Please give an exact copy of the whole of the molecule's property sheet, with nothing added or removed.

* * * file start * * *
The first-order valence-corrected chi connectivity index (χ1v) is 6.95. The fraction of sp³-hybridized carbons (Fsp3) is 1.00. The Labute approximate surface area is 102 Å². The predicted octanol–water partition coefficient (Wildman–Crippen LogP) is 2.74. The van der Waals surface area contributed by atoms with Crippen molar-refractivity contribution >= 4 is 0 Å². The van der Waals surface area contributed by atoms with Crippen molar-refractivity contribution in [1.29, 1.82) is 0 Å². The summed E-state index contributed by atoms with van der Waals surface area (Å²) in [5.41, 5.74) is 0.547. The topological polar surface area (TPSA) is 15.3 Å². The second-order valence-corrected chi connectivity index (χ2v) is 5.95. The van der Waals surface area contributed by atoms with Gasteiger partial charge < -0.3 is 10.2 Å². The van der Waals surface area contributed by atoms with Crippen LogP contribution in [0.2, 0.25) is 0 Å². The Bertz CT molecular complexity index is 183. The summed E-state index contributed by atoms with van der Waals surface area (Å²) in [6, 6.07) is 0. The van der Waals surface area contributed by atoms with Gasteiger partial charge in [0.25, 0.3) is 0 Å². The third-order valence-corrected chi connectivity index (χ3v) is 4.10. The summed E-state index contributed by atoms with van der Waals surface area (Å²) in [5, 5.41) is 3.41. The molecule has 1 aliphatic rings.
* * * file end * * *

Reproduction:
The first-order valence-corrected chi connectivity index (χ1v) is 6.95. The fraction of sp³-hybridized carbons (Fsp3) is 1.00. The Labute approximate surface area is 102 Å². The predicted octanol–water partition coefficient (Wildman–Crippen LogP) is 2.74. The van der Waals surface area contributed by atoms with Crippen molar-refractivity contribution >= 4 is 0 Å². The van der Waals surface area contributed by atoms with Crippen molar-refractivity contribution in [1.29, 1.82) is 0 Å². The summed E-state index contributed by atoms with van der Waals surface area (Å²) in [5.41, 5.74) is 0.547. The topological polar surface area (TPSA) is 15.3 Å². The second-order valence-corrected chi connectivity index (χ2v) is 5.95. The van der Waals surface area contributed by atoms with Gasteiger partial charge < -0.3 is 10.2 Å². The van der Waals surface area contributed by atoms with Crippen LogP contribution in [0.2, 0.25) is 0 Å². The Bertz CT molecular complexity index is 183. The summed E-state index contributed by atoms with van der Waals surface area (Å²) in [6, 6.07) is 0. The van der Waals surface area contributed by atoms with Gasteiger partial charge in [0.25, 0.3) is 0 Å². The third-order valence-corrected chi connectivity index (χ3v) is 4.10. The summed E-state index contributed by atoms with van der Waals surface area (Å²) in [5, 5.41) is 3.41. The molecule has 1 aliphatic rings.